Predicting soybean phenology in Manitoba

Posted on 27.07.2018 | Last Modified 05.04.2021
Lead Researcher (PI): Yvonne Lawley
Institution: University of Manitoba
Total WGRF Funding: $96,400
Co-Funders: Manitoba Pulse & Soybean Growers
Start Date: 2016
Project Length: 3 Years

Confirm differences in soybean phenological development in Manitoba and use this information to develop a more accurate model to predict critical growth stages for farmers and agronomists.

Project Summary:

Phenological development in soybean can be delayed when it is grown under long photoperiods (>14 hours). Maturity group (MG) classifications, often not established in Manitoba (MB), are usually based on time (days) or crop heat units (CHU) to maturity, and do not always accurately predict critical crop growth stages (such as the beginning of flowering or maturity) in MB. In MB, soybean rated MG 000 to MG I can be grown depending on the amount of CHU received. Each MG classification is further sub-divided into decimal units. The objective of this study is to confirm differences in soybean phenological development in MB from an established soybean production region, Ontario (ON), and use this information to develop an accurate model to predict critical growth stages for farmers and agronomists in MB and ON. The model was based temperature, photoperiod (latitude), and soybean MG. Furthermore, a controlled environment experiment was conducted to isolate the potential delaying effect of photoperiod.

The field experiments coupled with the growth stage model will aid farmers and agronomists in proper MG selection for their respective environment and provides a timeline of crop development which can be used to estimate when R1 might occur, which can end the window for application of an in-crop herbicide. Results from the growth chamber experiment are valuable for soybean breeders and plant physiologists. If a breeder requires reduced time spent from VE to R1, photoperiodism must be well understood in order for a cultivar to be selected. Increased understanding of how soybean behaves in northern, short growing environments will enhance breeding program efficiency and ultimately result in cultivars capable of successful production in these environments. Furthermore, results from this study have showed that all cultivars tested were photosensitive. It is common for early maturing cultivars to be described as ‘photoperiod insensitive’; however, this entirely depends on the photoperiod or latitude in which it was grown in.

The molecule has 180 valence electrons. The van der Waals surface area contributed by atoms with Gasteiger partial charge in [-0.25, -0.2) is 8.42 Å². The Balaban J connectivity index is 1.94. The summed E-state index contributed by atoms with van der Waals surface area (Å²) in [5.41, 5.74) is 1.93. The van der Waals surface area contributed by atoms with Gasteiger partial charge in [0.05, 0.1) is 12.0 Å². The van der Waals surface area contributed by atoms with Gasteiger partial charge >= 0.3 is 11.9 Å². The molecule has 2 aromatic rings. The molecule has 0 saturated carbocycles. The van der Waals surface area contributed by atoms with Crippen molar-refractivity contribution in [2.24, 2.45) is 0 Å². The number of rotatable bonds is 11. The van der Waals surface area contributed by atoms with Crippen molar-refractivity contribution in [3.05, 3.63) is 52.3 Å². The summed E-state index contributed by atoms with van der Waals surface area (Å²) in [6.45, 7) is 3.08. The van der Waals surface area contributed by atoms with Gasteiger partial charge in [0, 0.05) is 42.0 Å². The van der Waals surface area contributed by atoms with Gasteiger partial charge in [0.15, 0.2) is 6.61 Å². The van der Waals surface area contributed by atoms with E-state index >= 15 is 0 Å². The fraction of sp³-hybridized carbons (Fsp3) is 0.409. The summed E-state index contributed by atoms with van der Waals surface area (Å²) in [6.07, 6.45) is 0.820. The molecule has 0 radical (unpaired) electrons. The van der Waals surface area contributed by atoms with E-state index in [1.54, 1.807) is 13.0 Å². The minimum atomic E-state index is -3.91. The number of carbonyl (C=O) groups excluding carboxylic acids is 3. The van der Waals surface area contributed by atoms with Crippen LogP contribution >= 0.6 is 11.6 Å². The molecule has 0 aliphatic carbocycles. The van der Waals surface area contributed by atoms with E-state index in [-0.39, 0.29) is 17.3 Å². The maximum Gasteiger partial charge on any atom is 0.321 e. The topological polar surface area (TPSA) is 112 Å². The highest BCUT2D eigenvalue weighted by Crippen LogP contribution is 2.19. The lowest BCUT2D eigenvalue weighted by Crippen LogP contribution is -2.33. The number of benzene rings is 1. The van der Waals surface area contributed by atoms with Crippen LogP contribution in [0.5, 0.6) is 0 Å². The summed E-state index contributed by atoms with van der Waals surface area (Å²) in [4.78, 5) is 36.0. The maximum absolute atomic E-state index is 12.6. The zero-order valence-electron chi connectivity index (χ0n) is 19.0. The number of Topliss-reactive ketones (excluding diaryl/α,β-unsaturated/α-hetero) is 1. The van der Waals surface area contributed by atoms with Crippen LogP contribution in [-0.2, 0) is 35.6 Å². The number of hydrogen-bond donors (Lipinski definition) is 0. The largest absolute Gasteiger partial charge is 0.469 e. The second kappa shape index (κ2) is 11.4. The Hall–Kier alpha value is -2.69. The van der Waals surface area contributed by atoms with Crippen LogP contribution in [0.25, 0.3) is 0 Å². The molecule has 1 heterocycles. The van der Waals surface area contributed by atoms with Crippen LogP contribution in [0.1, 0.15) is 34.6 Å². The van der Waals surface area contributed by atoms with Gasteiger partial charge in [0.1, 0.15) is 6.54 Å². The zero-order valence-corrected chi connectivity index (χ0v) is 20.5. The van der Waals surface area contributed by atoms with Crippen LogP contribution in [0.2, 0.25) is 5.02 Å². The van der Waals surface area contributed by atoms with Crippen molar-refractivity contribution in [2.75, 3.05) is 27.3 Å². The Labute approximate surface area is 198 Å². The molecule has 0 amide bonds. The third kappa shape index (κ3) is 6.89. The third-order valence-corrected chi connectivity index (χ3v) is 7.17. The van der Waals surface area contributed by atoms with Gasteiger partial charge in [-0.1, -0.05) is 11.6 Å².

Field experiments should be repeated in additional environments in Manitoba to improve the phenology models developed in this study. Soybean production in Canada continues to expand north and west, into environments with shorter growing environments and longer photoperiods experienced in MB. Additional site-years in new locations will address the same gap in knowledge this study did and provide more data that can be integrated into the growth stage models, which should increase their accuracy and range in geography in which the models can be used across the Prairies.